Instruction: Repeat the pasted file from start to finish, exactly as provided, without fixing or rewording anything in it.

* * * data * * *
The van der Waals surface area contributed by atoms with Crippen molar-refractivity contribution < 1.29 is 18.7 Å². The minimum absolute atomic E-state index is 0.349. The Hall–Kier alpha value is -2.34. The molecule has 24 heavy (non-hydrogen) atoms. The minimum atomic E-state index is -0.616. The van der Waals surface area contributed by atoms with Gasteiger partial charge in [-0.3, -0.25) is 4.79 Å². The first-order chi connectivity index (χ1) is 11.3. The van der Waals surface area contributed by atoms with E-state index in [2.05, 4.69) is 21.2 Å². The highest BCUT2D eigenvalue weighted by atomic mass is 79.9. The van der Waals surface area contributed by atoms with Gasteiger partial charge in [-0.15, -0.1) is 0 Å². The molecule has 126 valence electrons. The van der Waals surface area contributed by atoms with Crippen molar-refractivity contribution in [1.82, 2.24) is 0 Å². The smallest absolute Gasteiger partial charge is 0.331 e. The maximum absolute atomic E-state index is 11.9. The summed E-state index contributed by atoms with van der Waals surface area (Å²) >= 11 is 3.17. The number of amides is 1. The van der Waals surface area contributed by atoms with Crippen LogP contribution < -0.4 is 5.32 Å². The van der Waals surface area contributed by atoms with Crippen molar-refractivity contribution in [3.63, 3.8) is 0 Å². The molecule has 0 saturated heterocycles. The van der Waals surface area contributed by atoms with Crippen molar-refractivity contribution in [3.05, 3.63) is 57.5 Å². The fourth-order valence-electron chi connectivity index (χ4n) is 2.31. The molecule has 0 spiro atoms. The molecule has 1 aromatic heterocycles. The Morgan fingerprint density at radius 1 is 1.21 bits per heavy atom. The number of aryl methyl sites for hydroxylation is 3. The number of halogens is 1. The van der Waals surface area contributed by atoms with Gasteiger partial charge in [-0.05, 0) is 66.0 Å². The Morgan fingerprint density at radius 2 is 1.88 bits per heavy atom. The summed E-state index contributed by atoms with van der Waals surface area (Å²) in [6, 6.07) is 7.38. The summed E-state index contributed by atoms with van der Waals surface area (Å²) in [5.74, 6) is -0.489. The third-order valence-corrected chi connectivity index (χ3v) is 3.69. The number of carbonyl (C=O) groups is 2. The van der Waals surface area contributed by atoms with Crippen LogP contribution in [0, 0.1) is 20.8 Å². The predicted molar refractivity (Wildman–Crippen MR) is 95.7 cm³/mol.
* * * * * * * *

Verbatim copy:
The van der Waals surface area contributed by atoms with Crippen molar-refractivity contribution < 1.29 is 18.7 Å². The minimum absolute atomic E-state index is 0.349. The Hall–Kier alpha value is -2.34. The molecule has 24 heavy (non-hydrogen) atoms. The minimum atomic E-state index is -0.616. The van der Waals surface area contributed by atoms with Gasteiger partial charge in [-0.3, -0.25) is 4.79 Å². The first-order chi connectivity index (χ1) is 11.3. The van der Waals surface area contributed by atoms with E-state index in [2.05, 4.69) is 21.2 Å². The highest BCUT2D eigenvalue weighted by atomic mass is 79.9. The van der Waals surface area contributed by atoms with Gasteiger partial charge in [-0.15, -0.1) is 0 Å². The molecule has 126 valence electrons. The van der Waals surface area contributed by atoms with Crippen molar-refractivity contribution in [1.82, 2.24) is 0 Å². The smallest absolute Gasteiger partial charge is 0.331 e. The maximum absolute atomic E-state index is 11.9. The summed E-state index contributed by atoms with van der Waals surface area (Å²) >= 11 is 3.17. The number of amides is 1. The van der Waals surface area contributed by atoms with Crippen LogP contribution < -0.4 is 5.32 Å². The van der Waals surface area contributed by atoms with Crippen molar-refractivity contribution in [3.63, 3.8) is 0 Å². The molecule has 0 saturated heterocycles. The van der Waals surface area contributed by atoms with Crippen molar-refractivity contribution in [3.05, 3.63) is 57.5 Å². The fourth-order valence-electron chi connectivity index (χ4n) is 2.31. The molecule has 0 spiro atoms. The molecule has 1 aromatic heterocycles. The Morgan fingerprint density at radius 1 is 1.21 bits per heavy atom. The number of aryl methyl sites for hydroxylation is 3. The number of halogens is 1. The van der Waals surface area contributed by atoms with Gasteiger partial charge in [-0.05, 0) is 66.0 Å². The Morgan fingerprint density at radius 2 is 1.88 bits per heavy atom. The summed E-state index contributed by atoms with van der Waals surface area (Å²) in [6, 6.07) is 7.38. The summed E-state index contributed by atoms with van der Waals surface area (Å²) in [5.74, 6) is -0.489. The third-order valence-corrected chi connectivity index (χ3v) is 3.69. The number of carbonyl (C=O) groups is 2. The van der Waals surface area contributed by atoms with Crippen LogP contribution in [0, 0.1) is 20.8 Å². The predicted molar refractivity (Wildman–Crippen MR) is 95.7 cm³/mol.